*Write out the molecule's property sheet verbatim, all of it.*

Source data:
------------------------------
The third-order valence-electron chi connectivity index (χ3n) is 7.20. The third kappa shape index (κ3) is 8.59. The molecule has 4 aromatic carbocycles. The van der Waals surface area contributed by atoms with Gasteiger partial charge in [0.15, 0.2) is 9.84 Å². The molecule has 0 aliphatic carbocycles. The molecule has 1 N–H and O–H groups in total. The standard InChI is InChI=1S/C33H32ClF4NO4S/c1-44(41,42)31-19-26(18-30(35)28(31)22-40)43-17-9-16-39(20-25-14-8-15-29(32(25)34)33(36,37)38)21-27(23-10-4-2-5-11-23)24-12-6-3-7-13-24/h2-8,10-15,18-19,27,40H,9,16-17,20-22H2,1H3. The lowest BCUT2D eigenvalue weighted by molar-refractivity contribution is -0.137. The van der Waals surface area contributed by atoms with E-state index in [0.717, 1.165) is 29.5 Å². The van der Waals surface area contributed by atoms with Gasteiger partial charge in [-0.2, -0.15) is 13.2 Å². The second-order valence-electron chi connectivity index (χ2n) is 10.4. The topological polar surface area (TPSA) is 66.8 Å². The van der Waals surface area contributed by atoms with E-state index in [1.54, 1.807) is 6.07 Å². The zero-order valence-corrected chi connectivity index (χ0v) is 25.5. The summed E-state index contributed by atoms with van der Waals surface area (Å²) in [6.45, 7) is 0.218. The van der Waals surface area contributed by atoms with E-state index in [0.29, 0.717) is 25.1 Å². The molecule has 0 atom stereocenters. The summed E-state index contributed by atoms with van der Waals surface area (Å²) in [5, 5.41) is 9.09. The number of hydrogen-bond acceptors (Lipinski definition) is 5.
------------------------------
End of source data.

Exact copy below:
The third-order valence-electron chi connectivity index (χ3n) is 7.20. The third kappa shape index (κ3) is 8.59. The molecule has 4 aromatic carbocycles. The van der Waals surface area contributed by atoms with Gasteiger partial charge in [0.15, 0.2) is 9.84 Å². The molecule has 0 aliphatic carbocycles. The molecule has 1 N–H and O–H groups in total. The standard InChI is InChI=1S/C33H32ClF4NO4S/c1-44(41,42)31-19-26(18-30(35)28(31)22-40)43-17-9-16-39(20-25-14-8-15-29(32(25)34)33(36,37)38)21-27(23-10-4-2-5-11-23)24-12-6-3-7-13-24/h2-8,10-15,18-19,27,40H,9,16-17,20-22H2,1H3. The lowest BCUT2D eigenvalue weighted by molar-refractivity contribution is -0.137. The van der Waals surface area contributed by atoms with E-state index in [0.717, 1.165) is 29.5 Å². The van der Waals surface area contributed by atoms with Gasteiger partial charge in [-0.2, -0.15) is 13.2 Å². The second-order valence-electron chi connectivity index (χ2n) is 10.4. The topological polar surface area (TPSA) is 66.8 Å². The van der Waals surface area contributed by atoms with E-state index in [1.54, 1.807) is 6.07 Å². The zero-order valence-corrected chi connectivity index (χ0v) is 25.5. The summed E-state index contributed by atoms with van der Waals surface area (Å²) in [6.45, 7) is 0.218. The van der Waals surface area contributed by atoms with E-state index in [0.29, 0.717) is 25.1 Å². The molecule has 0 atom stereocenters. The summed E-state index contributed by atoms with van der Waals surface area (Å²) in [5, 5.41) is 9.09. The number of hydrogen-bond acceptors (Lipinski definition) is 5.